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In my line of work, I have encountered the following variant of discrete knapsack and I was wondering if it has already been studied. E.g. We are given a set of 3 items (A,B,C). The goal is to maximize the value carried for a given weight constraint. The variant has the following additional constraints:

  • Step 1: The first item choice is always A.

    If the finite set with A's weights is $W_A = \{ 3.4 ,10, 12.5 \}$, we pick e.g the value $w=12.5$ once.

  • The choice $w$ of A's weight affects (deterministically) the weights and values of B and C. I.e. the weigt set $W_B = f(w)$ and the value set $V_B = g(w) $. Same for $W_C, V_C$.
  • Step 2: We want to maximize the value (for a given total weight) by adding items B and C in the knapsack.

Has this been studied before? Is solving it equivalent to performing knapsack once per weight choice in set $W_A$ ? (i.e. 3 times in the example above)

UPDATED with more formal definition:

Assume $n$ finite sets $A_1,A_2,...,A_n$

Assume you are allowed a single choice $a_i$ from each set, i.e. $a_1 \in A_1, ... , a_n \in A_n$

Assume the weight $w$ to be a function of all choices i.e. $w=f(a_1,...,a_n)$

Assume the value $v$ to be a function of all choices i.e. $v=g(a_1,...,a_n)$

Assume a maximum weight capacity $W_c$

Goal:

Find choices $(a_1,...,a_n)$ that maximize value $v=g(a_1,...,a_n)$, while $w=f(a_1,...,a_n) \le W_c$

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  • $\begingroup$ Rephrasing it this way, it looks more like a nonlinear programming problem (functions f, g are nonlinear) $\endgroup$ – kostaspap Jan 12 '17 at 16:13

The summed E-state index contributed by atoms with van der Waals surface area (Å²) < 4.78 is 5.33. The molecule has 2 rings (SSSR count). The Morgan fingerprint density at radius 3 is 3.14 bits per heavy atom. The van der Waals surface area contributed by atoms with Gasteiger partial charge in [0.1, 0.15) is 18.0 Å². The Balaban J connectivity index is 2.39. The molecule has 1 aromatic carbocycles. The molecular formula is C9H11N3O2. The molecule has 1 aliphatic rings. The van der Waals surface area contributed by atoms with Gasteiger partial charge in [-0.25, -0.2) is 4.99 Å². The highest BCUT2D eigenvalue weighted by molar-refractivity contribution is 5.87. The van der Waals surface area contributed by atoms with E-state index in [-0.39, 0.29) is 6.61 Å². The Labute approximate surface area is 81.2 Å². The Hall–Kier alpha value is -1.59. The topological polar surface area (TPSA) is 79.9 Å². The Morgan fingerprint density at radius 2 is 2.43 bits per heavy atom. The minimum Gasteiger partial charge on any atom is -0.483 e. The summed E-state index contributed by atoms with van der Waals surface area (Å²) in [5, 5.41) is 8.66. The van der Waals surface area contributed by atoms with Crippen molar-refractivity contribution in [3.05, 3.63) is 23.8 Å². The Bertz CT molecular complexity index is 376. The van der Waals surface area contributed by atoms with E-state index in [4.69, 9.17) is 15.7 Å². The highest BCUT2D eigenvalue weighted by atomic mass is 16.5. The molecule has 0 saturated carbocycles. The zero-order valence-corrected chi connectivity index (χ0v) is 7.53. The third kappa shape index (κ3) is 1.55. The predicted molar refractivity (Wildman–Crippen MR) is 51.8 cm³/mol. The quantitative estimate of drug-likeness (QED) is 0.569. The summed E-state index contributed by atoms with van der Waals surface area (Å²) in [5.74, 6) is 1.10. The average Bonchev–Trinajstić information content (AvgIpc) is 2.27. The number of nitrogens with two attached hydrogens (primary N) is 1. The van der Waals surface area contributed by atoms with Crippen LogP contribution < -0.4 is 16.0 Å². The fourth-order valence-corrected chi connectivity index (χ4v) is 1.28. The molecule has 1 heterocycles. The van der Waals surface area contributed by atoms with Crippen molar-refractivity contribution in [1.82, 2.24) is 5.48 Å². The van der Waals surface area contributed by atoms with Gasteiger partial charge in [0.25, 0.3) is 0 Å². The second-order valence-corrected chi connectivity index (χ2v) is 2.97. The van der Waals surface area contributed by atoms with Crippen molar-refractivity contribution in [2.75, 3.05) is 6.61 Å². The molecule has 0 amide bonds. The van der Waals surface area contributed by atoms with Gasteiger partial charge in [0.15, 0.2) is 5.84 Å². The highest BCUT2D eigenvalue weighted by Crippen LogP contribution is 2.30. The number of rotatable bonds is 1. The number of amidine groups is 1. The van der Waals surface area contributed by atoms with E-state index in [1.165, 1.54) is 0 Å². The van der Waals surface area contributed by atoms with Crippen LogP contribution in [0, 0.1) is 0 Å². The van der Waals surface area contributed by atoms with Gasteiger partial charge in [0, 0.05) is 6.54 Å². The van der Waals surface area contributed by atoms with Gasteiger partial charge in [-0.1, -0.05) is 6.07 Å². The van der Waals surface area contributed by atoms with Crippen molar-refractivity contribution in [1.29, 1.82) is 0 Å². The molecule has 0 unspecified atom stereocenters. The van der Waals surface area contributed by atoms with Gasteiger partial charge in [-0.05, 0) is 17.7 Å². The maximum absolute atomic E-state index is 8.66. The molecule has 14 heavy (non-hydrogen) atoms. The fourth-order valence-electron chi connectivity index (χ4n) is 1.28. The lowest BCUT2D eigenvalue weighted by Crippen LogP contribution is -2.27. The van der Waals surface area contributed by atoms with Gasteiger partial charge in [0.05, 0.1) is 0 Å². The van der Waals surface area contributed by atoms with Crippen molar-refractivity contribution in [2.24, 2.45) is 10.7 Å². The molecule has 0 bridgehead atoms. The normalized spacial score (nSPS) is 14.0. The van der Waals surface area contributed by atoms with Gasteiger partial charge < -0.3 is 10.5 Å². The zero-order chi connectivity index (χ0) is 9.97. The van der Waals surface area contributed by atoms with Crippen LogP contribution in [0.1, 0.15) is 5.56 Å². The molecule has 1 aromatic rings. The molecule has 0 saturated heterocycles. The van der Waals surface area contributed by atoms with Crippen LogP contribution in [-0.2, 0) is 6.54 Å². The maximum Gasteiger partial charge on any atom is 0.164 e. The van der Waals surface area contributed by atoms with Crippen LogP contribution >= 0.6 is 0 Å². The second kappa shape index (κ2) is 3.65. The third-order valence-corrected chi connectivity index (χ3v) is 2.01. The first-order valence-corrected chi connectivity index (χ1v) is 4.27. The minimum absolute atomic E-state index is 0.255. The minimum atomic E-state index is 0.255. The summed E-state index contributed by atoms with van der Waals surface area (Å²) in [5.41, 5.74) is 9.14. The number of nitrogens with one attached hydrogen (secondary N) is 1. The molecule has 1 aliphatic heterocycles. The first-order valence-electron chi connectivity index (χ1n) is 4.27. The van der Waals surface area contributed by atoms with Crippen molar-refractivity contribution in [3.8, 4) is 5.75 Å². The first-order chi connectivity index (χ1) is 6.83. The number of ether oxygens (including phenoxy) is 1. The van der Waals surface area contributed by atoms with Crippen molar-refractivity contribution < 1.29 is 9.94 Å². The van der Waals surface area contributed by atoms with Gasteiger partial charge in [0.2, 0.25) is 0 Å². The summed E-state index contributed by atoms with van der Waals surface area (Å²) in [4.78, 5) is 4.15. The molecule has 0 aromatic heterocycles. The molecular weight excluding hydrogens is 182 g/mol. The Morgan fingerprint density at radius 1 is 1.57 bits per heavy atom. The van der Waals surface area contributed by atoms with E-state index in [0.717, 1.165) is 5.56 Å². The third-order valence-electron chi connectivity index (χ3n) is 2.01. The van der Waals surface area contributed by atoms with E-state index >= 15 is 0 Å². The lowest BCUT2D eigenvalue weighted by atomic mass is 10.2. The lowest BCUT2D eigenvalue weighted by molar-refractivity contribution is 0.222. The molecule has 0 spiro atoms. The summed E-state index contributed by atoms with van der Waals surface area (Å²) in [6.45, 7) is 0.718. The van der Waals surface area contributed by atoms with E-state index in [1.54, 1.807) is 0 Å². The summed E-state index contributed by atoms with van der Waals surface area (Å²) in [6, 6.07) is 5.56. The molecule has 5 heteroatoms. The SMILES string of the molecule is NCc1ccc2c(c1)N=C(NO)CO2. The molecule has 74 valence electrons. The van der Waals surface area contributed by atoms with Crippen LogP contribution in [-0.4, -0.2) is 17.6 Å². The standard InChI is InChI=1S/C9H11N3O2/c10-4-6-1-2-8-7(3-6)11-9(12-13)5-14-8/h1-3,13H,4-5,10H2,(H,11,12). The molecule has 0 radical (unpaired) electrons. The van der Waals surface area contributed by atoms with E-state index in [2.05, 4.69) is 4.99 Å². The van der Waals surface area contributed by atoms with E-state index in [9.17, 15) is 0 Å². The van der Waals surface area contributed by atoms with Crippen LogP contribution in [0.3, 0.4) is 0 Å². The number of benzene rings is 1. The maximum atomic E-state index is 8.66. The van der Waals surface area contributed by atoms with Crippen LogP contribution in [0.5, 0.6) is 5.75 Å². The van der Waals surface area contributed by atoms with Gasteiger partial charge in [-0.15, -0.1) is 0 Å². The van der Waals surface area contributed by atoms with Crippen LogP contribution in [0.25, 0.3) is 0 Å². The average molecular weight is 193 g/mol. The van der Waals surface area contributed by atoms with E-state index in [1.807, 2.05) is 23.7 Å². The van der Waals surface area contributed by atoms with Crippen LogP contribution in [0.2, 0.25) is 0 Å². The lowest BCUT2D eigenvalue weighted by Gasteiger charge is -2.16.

• $\begingroup$ What exactly do you want to know? Rather than asking "has it been studied before", you're more likely to get useful answers if you tell us what you want to know about the problem. Do you want to know whether it is NP-hard? Do you want to know whether there are heuristics or approximation algorithms for it? $\endgroup$ – D.W. Jan 12 '17 at 16:48
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This is a generic nonlinear optimization problem. Without further information about $f,g$, there's not much you can say about this. If you have absolutely no knowledge about $f,g$, the best strategy you can do is just exhaustively try all possible choices.

Of course in practice it's likely that $f,g$ will have some structure, and then there might be techniques or heuristics that have the potential to perform better -- but the techniques will depend on the kind of structure they have.

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